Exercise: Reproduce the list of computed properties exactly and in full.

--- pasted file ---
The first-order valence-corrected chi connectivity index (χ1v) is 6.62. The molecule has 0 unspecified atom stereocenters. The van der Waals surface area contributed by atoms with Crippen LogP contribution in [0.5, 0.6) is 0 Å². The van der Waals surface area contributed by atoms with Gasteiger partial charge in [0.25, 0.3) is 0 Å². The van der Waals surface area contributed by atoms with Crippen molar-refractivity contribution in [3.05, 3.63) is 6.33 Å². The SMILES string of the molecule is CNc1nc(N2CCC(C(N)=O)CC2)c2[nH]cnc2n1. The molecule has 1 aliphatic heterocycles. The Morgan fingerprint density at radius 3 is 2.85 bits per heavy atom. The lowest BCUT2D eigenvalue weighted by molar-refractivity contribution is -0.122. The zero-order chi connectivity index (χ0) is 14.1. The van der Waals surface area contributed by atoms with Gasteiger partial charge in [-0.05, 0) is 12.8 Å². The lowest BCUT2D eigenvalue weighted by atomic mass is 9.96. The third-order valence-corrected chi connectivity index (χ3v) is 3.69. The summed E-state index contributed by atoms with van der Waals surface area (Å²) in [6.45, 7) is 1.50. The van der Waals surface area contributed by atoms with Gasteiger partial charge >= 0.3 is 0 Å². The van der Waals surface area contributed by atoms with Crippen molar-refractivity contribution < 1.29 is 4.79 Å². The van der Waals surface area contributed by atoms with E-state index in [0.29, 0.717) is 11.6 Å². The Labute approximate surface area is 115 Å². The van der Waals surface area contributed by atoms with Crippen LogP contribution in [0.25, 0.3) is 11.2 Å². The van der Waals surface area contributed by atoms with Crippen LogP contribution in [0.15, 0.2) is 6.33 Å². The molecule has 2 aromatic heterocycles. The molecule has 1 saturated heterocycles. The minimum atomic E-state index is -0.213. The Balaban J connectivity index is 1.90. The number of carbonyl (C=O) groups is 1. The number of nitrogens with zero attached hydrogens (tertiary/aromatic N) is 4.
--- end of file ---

The first-order valence-corrected chi connectivity index (χ1v) is 6.62. The molecule has 0 unspecified atom stereocenters. The van der Waals surface area contributed by atoms with Crippen LogP contribution in [0.5, 0.6) is 0 Å². The van der Waals surface area contributed by atoms with Gasteiger partial charge in [0.25, 0.3) is 0 Å². The van der Waals surface area contributed by atoms with Crippen molar-refractivity contribution in [3.05, 3.63) is 6.33 Å². The SMILES string of the molecule is CNc1nc(N2CCC(C(N)=O)CC2)c2[nH]cnc2n1. The molecule has 1 aliphatic heterocycles. The Morgan fingerprint density at radius 3 is 2.85 bits per heavy atom. The lowest BCUT2D eigenvalue weighted by molar-refractivity contribution is -0.122. The zero-order chi connectivity index (χ0) is 14.1. The van der Waals surface area contributed by atoms with Gasteiger partial charge in [-0.05, 0) is 12.8 Å². The lowest BCUT2D eigenvalue weighted by atomic mass is 9.96. The third-order valence-corrected chi connectivity index (χ3v) is 3.69. The summed E-state index contributed by atoms with van der Waals surface area (Å²) in [6.45, 7) is 1.50. The van der Waals surface area contributed by atoms with Gasteiger partial charge >= 0.3 is 0 Å². The van der Waals surface area contributed by atoms with Crippen molar-refractivity contribution < 1.29 is 4.79 Å². The van der Waals surface area contributed by atoms with E-state index in [0.29, 0.717) is 11.6 Å². The Labute approximate surface area is 115 Å². The van der Waals surface area contributed by atoms with Crippen LogP contribution in [0.25, 0.3) is 11.2 Å². The van der Waals surface area contributed by atoms with Crippen LogP contribution in [0.15, 0.2) is 6.33 Å². The molecule has 2 aromatic heterocycles. The molecule has 1 saturated heterocycles. The minimum atomic E-state index is -0.213. The Balaban J connectivity index is 1.90. The number of carbonyl (C=O) groups is 1. The number of nitrogens with zero attached hydrogens (tertiary/aromatic N) is 4.